Jean-François Lefort is handling a soft, brown, suede hide like a pastry chef. The glover of 32 years drapes the supple lambskin over his wooden workbench, bastes it with water and begins intuitively pulling and stretching the surface to find the perfect spot to cut a pattern. “You need to find the elasticity so the glove can come off easily without altering the shape,” he says, etching a line in white ink. He reaches for his large antique-looking shears and a main de fer (iron hand): a complex glove-shaped contraption that works as a template to cut a pattern in a hydraulic press. “This was invented by a man called Xavier Jouvin in Grenoble in 1838.”
While Jouvin’s method survives, the booming glove industry he knew did not. This southwesterly French town of Saint-Junien in Limousin was once its epicentre.
“There were 55 glove factories here in the late 1960s and just a few remain,” says Lefort, who flicks through a brochure that shows the gilded glove advertisements that defined the town’s heyday. “When the glove workshops closed most of the workers moved into the paper and cardboard industries.”
Yet this new facility, with its warren of light-filled workshops, is part of a movement to revive the region’s leather-making tradition. It was inaugurated in June by French luxury giant Hermès, which acquired and converted the vast derelict building that was once a wool mill. Today it is a two-storey manufacturing space on the banks of the Vienne River with state-of-the-art wooden worktops and an elegant staff canteen. It’s surrounded by many abandoned factories, home to the tanneries and gantiers (glove-makers) of a former era.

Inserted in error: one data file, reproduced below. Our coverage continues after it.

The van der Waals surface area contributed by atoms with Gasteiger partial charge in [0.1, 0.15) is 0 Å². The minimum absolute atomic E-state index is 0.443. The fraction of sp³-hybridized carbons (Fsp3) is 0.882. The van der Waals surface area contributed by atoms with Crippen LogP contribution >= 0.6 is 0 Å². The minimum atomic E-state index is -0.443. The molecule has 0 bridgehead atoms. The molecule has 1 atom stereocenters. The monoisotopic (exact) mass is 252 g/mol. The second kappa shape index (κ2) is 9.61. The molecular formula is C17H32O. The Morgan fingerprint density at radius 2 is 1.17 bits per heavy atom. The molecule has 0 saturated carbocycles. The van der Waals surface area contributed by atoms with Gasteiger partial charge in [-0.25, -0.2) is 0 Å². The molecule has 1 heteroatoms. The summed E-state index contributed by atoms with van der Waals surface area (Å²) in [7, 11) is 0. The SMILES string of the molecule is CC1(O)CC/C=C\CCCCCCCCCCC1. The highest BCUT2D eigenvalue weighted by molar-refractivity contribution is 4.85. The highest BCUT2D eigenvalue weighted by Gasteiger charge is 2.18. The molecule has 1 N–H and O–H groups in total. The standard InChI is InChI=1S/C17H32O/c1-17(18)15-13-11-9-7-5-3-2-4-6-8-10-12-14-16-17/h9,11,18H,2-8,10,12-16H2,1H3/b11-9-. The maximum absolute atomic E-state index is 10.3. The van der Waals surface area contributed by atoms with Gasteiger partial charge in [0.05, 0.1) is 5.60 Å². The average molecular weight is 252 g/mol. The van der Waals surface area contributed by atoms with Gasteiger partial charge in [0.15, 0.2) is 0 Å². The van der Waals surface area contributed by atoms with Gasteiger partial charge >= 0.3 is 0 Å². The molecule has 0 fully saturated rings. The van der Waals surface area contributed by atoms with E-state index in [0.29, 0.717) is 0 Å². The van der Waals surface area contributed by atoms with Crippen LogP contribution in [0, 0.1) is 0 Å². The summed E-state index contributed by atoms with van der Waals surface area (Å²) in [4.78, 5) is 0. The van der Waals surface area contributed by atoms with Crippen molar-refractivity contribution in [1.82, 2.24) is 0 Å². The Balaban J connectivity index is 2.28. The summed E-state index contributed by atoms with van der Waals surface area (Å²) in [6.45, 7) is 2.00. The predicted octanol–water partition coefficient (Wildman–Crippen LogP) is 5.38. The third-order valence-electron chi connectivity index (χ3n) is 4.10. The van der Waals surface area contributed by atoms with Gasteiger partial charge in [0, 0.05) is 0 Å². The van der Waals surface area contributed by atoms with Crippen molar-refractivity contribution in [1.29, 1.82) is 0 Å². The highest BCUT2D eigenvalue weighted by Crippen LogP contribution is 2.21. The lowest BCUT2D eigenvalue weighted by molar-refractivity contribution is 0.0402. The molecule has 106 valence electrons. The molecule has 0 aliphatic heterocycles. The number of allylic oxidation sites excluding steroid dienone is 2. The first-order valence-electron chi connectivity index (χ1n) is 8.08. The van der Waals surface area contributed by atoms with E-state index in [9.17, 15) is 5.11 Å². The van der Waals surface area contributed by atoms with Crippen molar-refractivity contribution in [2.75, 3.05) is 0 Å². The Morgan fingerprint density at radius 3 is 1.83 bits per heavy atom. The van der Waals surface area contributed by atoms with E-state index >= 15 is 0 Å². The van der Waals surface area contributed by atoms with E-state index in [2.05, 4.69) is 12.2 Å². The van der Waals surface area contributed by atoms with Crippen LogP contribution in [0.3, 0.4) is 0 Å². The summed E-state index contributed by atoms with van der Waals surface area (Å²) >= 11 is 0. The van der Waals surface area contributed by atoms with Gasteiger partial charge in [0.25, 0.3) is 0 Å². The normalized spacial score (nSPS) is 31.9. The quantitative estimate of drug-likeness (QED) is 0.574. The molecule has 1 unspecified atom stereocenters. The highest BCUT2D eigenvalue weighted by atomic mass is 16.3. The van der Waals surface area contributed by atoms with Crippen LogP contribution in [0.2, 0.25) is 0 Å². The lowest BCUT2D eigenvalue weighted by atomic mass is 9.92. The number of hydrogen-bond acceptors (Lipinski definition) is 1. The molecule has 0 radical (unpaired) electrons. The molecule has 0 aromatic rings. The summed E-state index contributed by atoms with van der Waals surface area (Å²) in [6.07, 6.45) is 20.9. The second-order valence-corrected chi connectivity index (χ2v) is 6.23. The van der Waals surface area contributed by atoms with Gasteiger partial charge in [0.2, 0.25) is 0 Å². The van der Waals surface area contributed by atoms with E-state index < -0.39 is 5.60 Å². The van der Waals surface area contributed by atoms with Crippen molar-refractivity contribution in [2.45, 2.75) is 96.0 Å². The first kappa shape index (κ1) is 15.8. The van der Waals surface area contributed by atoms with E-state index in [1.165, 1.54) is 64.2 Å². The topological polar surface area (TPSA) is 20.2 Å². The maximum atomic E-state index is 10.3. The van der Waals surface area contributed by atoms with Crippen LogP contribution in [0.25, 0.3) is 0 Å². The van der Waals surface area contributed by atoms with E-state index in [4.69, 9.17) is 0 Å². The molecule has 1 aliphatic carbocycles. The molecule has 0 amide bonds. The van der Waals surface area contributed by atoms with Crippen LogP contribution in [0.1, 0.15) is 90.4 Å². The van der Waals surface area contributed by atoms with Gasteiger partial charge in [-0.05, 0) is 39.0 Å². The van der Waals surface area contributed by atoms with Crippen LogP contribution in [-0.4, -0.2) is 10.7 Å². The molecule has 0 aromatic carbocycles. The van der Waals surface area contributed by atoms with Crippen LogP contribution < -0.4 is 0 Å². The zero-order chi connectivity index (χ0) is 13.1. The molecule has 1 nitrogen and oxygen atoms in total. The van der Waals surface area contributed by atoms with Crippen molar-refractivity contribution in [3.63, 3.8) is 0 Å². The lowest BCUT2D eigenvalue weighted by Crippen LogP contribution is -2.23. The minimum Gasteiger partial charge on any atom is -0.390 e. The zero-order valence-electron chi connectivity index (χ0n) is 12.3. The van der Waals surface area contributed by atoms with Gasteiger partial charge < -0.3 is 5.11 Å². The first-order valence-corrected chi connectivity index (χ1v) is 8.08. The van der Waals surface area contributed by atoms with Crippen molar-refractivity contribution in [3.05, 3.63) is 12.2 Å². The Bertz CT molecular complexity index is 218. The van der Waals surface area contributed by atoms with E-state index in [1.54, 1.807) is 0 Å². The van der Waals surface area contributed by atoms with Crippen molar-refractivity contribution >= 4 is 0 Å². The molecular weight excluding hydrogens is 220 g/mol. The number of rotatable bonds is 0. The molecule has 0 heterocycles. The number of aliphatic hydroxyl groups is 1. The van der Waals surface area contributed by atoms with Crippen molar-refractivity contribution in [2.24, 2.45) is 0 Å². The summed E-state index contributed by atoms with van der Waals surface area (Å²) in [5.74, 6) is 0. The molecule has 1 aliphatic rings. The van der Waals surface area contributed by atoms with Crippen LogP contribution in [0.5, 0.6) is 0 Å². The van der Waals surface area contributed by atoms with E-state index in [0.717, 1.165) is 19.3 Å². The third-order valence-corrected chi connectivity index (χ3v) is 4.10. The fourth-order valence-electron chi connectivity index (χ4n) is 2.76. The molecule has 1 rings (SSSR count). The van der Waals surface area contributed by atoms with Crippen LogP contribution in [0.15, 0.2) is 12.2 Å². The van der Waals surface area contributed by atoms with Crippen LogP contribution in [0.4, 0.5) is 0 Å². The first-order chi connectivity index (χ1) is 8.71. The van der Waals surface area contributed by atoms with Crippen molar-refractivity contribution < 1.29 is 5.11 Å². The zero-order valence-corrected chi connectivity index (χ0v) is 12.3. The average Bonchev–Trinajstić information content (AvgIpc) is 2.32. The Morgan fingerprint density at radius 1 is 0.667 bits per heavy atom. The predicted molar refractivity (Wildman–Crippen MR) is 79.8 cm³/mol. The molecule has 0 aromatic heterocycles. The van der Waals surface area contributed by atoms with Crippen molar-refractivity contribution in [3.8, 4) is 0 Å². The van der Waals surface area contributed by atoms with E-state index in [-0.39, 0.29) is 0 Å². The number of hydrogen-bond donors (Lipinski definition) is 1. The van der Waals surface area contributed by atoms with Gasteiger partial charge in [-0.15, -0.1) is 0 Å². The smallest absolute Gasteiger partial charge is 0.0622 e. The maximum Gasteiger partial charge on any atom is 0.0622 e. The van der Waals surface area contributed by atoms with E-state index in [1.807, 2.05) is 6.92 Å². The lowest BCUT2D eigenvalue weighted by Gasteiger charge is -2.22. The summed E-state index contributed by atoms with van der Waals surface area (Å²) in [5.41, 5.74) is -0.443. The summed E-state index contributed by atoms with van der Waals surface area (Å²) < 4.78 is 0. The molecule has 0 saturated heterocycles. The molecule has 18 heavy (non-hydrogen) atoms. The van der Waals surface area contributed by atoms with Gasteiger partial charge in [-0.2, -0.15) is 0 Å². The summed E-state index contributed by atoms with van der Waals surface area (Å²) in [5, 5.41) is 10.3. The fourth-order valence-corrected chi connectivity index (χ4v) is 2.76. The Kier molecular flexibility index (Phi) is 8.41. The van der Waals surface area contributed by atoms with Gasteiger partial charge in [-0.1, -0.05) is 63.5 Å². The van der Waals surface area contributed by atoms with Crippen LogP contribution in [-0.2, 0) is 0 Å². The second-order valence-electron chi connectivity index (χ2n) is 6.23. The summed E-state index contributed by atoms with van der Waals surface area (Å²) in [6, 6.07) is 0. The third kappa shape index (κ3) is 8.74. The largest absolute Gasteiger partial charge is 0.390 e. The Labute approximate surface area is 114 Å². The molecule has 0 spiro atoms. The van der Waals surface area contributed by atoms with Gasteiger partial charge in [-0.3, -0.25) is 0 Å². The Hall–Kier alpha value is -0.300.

Hermès is not a newcomer to the Haute-Vienne: the brand had been partnering the prestigious 1919 Glove-making Cooperative since 1981 (it bought the company in the late 1990s), making gloves in materials such as kidskin and alligator for its collections. Back then Hermès’ glovers worked in a small house in the centre of town. The recent significant investment here is part of a new strategy: Hermès is in the process of setting up regional clusters all over France.
These groups of workshops are home to the master craftsmen who create the signature Kelly and Birkin bags that the company is so famous for, but also educational schemes designed to recruit and train a whole new generation of French talent. “Recently we inaugurated new sites at Val de Reuil in Normandy and another in Héricourt, in the eastern region of Franche-Comté,” says Guillaume de Seynes, the executive vice-president of the manufacturing division and equity investments at Hermès International. “Now all of Hermes’ leather goods – some 15 manufacturing locations in total – are based entirely in France.”